As it was ending, participants in this year's CWA Human Rights Conference – the first to combine the women's and civil rights committees – gave event organizers Chris Kennedy and Nancy Biagini standing ovations.
"It was a big hit," Kennedy, director of the CWA Human Rights Department, said. "Most of the comments we got were that it was the best conference CWA has ever had. And Rev. William Barber energized the crowd like nobody can."
Claude Cummings, Jr., told delegates at the 2014 CWA Joint Human Rights Conference to continue the good work of the conference at home, at their locals and affiliate organizations.
Claude Cummings Jr., Vice President of CWA District 6 and chair of the CWA executive board's diversity committee, said it was a great conference. "It was very positive and informative, very well attended. The workshops were just great and Rev. William Barber did a great job talking about us coming together to take our democracy back. All of us," Cummings said.
Over 350 CWAers attended the June 8-11 CWA Joint Human Rights Conference in Las Vegas. They listened to inspiring speakers like CWA Chief of Staff Ron Collins, who spoke about what it's like being a gay man; Maria Elena Durazo, executive secretary-treasurer of the Los Angeles County Federation of Labor, AFL-CIO, who talked about being a Latina and working in the fields; and there was the inimitable Rev. Barber, who was keynote speaker.
Rev. Barber fires up participants.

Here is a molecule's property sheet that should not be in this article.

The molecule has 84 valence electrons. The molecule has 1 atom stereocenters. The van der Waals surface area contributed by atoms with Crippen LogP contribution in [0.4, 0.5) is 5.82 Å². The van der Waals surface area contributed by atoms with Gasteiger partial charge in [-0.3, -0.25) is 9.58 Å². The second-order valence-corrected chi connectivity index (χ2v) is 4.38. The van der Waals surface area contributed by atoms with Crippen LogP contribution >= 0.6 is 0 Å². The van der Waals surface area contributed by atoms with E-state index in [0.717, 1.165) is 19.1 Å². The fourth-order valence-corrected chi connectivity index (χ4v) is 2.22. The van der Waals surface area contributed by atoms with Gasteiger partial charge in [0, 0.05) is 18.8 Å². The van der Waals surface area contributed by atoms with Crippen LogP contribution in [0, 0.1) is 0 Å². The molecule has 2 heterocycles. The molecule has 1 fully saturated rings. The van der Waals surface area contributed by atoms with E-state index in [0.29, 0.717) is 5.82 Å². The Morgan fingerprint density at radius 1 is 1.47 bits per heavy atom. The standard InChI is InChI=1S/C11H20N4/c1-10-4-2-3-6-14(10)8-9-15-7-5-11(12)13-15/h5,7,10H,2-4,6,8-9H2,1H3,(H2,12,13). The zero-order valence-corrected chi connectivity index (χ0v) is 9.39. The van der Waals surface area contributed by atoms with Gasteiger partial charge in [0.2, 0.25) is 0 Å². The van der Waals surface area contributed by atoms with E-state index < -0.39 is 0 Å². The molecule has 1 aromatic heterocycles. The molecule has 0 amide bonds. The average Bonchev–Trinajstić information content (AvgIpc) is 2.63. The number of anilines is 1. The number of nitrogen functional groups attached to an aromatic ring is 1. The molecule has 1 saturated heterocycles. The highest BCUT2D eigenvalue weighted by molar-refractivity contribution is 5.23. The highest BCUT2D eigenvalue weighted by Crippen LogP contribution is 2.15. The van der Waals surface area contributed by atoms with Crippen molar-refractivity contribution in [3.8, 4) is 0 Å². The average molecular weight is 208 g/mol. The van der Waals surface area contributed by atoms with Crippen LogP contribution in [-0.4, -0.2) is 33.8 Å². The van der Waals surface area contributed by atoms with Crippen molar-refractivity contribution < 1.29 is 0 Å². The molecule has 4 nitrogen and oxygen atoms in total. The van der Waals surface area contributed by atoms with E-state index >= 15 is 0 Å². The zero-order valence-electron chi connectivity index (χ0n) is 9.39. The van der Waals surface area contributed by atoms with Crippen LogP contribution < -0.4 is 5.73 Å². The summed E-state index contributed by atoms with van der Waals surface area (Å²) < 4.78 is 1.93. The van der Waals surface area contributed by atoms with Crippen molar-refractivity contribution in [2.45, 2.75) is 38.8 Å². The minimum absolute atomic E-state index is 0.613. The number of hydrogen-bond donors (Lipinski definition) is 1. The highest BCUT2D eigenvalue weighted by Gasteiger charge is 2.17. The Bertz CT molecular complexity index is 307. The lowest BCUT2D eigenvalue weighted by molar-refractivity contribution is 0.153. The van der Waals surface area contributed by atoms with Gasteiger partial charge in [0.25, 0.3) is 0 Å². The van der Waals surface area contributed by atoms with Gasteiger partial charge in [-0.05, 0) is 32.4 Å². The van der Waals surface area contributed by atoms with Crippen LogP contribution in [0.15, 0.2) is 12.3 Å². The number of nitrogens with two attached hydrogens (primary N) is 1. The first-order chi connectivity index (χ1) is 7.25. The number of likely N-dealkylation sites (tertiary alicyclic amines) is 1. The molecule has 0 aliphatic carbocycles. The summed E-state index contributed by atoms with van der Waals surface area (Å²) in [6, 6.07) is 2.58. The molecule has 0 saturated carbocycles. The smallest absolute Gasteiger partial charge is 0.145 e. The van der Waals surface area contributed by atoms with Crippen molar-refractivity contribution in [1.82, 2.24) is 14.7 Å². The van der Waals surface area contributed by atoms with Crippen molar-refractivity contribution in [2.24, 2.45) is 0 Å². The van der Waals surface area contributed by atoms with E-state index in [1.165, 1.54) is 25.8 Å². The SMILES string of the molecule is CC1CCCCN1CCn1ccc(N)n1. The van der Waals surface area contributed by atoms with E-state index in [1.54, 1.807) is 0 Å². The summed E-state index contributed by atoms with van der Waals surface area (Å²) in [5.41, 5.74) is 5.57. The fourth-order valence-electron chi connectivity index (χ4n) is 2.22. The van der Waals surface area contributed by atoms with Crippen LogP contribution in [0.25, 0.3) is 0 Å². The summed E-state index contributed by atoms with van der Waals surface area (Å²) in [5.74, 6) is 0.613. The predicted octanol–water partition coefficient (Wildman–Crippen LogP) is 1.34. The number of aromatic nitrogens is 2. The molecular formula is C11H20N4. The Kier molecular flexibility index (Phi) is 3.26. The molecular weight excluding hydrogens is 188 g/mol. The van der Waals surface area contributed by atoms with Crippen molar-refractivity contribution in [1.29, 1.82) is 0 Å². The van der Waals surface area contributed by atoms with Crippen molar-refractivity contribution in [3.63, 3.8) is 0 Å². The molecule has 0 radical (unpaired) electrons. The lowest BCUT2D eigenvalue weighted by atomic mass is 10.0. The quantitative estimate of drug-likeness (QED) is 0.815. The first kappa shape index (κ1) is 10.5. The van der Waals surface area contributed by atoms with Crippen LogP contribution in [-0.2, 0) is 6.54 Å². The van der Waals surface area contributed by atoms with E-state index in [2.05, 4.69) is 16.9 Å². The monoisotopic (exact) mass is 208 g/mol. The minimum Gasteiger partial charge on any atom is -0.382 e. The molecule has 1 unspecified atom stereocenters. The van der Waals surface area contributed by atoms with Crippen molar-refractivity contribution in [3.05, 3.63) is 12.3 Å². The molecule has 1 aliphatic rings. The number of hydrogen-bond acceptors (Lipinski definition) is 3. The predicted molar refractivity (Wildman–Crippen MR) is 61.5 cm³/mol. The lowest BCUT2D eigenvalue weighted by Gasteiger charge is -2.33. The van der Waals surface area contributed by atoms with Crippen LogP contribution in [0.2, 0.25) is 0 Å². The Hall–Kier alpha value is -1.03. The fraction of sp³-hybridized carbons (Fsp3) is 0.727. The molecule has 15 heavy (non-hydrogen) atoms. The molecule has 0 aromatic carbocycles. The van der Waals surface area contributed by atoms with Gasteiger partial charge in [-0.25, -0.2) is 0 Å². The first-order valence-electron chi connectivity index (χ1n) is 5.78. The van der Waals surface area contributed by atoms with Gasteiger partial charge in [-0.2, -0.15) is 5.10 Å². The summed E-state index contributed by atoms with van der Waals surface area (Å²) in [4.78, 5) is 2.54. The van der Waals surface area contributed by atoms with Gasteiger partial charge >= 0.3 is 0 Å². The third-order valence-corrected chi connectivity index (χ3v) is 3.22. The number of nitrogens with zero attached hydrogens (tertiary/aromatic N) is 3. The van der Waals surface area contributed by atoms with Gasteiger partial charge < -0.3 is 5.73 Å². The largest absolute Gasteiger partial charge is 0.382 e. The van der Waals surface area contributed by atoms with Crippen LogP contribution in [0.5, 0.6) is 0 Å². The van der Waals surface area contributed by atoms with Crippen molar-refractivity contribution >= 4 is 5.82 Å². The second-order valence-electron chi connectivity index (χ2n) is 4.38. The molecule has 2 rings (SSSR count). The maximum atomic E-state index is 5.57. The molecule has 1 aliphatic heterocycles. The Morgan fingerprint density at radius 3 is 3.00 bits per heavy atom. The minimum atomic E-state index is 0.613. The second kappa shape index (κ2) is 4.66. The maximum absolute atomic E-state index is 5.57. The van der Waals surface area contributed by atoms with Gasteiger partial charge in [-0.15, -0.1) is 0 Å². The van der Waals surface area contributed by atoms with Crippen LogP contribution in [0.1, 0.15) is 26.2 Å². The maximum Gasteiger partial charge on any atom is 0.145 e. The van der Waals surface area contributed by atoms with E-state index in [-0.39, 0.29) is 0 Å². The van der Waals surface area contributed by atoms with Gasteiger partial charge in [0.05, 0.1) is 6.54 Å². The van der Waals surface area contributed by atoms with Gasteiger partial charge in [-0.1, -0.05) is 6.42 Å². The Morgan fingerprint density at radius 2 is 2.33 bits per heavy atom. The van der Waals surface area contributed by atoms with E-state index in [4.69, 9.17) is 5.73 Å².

"We don't need more meetings, we need a movement," Barber told the delegates.
The conference focused on movement building, discrimination, voting rights, social justice, and the importance of working with CWA national strategic partners. Cummings said what is important is the follow up to all the good work that was done at the conference.
"Doing nothing is not an option for us," Cummings said. "My plea to the delegates was that they take the information and not keep it, but share it at their union and their partner organizations."
"Human Rights are rights that should be afforded to every human being. Today we find ourselves fighting to defend our basic rights, making it even more challenging to expand human rights. It will take a fight today, tomorrow and every day. But with the energy, commitment and passion of every one of you here today, I am confident that we will maintain and expand human rights here at home and across the globe," CWA Chief of Staff Ron Collins said.
Participants discuss movement building and the importance of working with CWA national strategic partners, among other issues.
Members of the National Committee on Civil Rights and Equity and the National Women's Committee spent months putting the program together.
National Committee on Civil Rights and Equity Members are: Gloria Middleton, Local 1180; Vera Mikell, Local 2205; James Barue Wilson II, Local 3310; Diane Bailey, Local 4310; Josiah Garcia, Local 6127; Paul Castaneda, Local 7019; Frank Arce, Local 9400; Robert Barrow, AFA-CWA Local 26052; Carl Kennebrew, IUE-CWA Local 84755; Dorethea Brown-Maxey, NABET-CWA Local 54043; and Kendall Bell, CWA Local 81381.
National Women's Committee members are: Karen Cusson, Local 1400; Esther Pond, Local 3806; Grace Catania, TNG-CWA Local 34071; Virginia Anderson-Dunbar, Local 6300; Lisa Hicks, Local 7500; Pandy Allen, Local 9003; Sandra Morrow, AFA-CWA Local 29018; Vicky Hurley, IUE-CWA Local 82161; Martha Waggoner, TNG-CWA Local 31222; and Ellen Vidal, Local 1088.
For this first conference, the women's committee designed four workshops and the civil rights committee designed four others and the two committees collaborated to design a workshop on unity. Everyone wanted to ensure that women's workshops not overshadow civil rights, and vice versa. Both committees were surprised to see the synergy that was created by working together.
Other events included the roll out of the CWA app; Kennedy said several people signed up for the app and took pictures of the conference with it.